Severe nonalcoholic fatty liver disease (NAFLD) is associated with a high risk for subclinical atherosclerosis independent of Framingham risk score and body fat percentage, according to research results published in BMC Cardiovascular Disorders.
Recently published systematic reviews and meta-analyses have evaluated the relationship between NAFLD and coronary artery disease (CAD), particularly obstructive CAD and coronary artery calcification. Data, however, were limited about the relationship between NAFLD severity and subclinical CAD.
In a retrospective study, researchers sought to clarify the relationship between subclinical CAD and NAFLD severity in a population of Asian patients in a real-world setting. Participants included 972 adults who underwent routine health checkups, abdominal sonograms, and coronary computed tomography (CT) angiography in 2018.
NAFLD severity was determined via ultrasonographic findings based on American Gastroenterology Association practice guidelines. Disease was classified as either normal, mild, moderate, or severe based on results of a hepatic ultrasound. All patients also underwent initial coronary artery calcium (CAC) scans and sequential coronary CT angiography; results were classified based on degree of calcification (minimal, mild, moderate, or severe).
The final cohort included 817 adults (mean age, 54.20±10.02 years; 60.02% men), 73.43% of whom had some degree of NAFLD. Following classification based on NAFLD severity, investigators noted statistically significant differences in certain baseline characteristics, including anthropometric and laboratory measurements and coronary artery findings.
Subclinical coronary atherosclerosis and the presence of vulnerable plaques increased significantly as NALFD severity increased. A post hoc analysis revealed no significant differences in those with mild vs moderate NAFLD and normal vs mild NAFLD in terms of subclinical coronary atherosclerosis.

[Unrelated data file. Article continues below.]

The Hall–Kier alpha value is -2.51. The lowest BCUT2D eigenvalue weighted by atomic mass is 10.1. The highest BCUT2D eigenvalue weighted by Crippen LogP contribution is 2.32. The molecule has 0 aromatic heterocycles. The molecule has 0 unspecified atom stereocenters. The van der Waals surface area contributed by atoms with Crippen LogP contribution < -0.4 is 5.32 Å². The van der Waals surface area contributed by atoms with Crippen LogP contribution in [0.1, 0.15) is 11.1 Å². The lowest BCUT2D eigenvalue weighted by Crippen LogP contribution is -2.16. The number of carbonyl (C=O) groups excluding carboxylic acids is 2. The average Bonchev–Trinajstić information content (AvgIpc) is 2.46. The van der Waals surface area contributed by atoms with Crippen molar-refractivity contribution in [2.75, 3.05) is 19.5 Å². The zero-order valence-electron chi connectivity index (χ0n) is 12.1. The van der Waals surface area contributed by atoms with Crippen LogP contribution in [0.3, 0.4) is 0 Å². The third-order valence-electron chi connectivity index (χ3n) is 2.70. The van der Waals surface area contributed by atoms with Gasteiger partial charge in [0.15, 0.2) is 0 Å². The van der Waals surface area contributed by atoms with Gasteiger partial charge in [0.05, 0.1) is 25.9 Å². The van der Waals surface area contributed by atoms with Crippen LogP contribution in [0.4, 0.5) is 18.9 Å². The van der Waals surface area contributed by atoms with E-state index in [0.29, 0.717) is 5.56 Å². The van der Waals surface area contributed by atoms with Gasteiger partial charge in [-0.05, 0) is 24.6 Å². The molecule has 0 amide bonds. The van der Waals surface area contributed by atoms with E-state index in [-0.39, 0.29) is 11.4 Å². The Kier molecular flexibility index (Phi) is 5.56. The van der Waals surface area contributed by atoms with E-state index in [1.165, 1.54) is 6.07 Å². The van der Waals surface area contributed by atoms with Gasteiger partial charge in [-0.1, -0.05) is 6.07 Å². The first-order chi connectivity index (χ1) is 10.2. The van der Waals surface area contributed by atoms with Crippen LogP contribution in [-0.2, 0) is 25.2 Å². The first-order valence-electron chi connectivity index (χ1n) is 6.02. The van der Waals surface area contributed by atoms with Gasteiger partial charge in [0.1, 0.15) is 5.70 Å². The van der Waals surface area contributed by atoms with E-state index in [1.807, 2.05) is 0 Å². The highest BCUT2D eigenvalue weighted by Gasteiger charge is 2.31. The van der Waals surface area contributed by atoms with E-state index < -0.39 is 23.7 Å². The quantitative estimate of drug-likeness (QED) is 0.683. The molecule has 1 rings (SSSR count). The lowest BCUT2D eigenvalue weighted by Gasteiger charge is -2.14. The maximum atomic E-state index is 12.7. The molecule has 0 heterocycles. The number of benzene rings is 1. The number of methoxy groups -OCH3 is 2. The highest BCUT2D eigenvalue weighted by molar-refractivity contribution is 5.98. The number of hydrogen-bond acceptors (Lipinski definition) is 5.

A multivariate logistic regression analysis was performed to determine predictors of subclinical coronary atherosclerosis in terms of CAC ≥ 100, CAC ≥ 400, and Coronary Artery Diseases Reporting and Data System (CAD-RADS) ≥ 3, as well as the presence of vulnerable plaques with adjustments for both Framingham risk score and body fat percentage. After adjustment for Framingham risk score and body fat percentage, severe NAFLD was found to be an independent predictor of CAC ≥ 100 (odds ratio [OR], 2.946; 95% CI, 1.017-8.530).
Severe NAFLD was also an independent predictor of severe NAFLD (OR, 4.402; 95% CI, 1.149-16.862) as well as CAD-RADS ≥ 3 (OR, 4.091, 95% CI, 1.396-11.993).
Study limitations include those inherent to retrospective research and the cross-sectional design, a lack of data on C-reactive protein levels and medication history, and the use of self-referred participants, as well as the operator-dependent and subjective evaluation of NAFLD through ultrasonography. Study results may not be generalizable outside of the study population.
“[The] severity of NAFLD is closely associated with subclinical coronary atherosclerosis, as assessed by coronary CT [angiography] and CAC scan, regardless of [Framingham risk score] score and body fat percentage,” the researchers concluded. “We recommend that physicians should actively care for [patients] with severe degree NAFLD and offer information about [the] high risk of coronary atherosclerosis in the real-world ultrasound health-checkup setting.”
Hsiao CC, Teng PH, Wu YJ, Shen YW, Mar GY, Wu FZ. Severe, but not mild to moderate, non-alcoholic fatty liver disease associated with increased risk of subclinical coronary atherosclerosis. BMC Cardiovasc Disord. 2021;21(1):244. doi:10.1186/s12872-021-02060-z
This article originally appeared on The Cardiology Advisor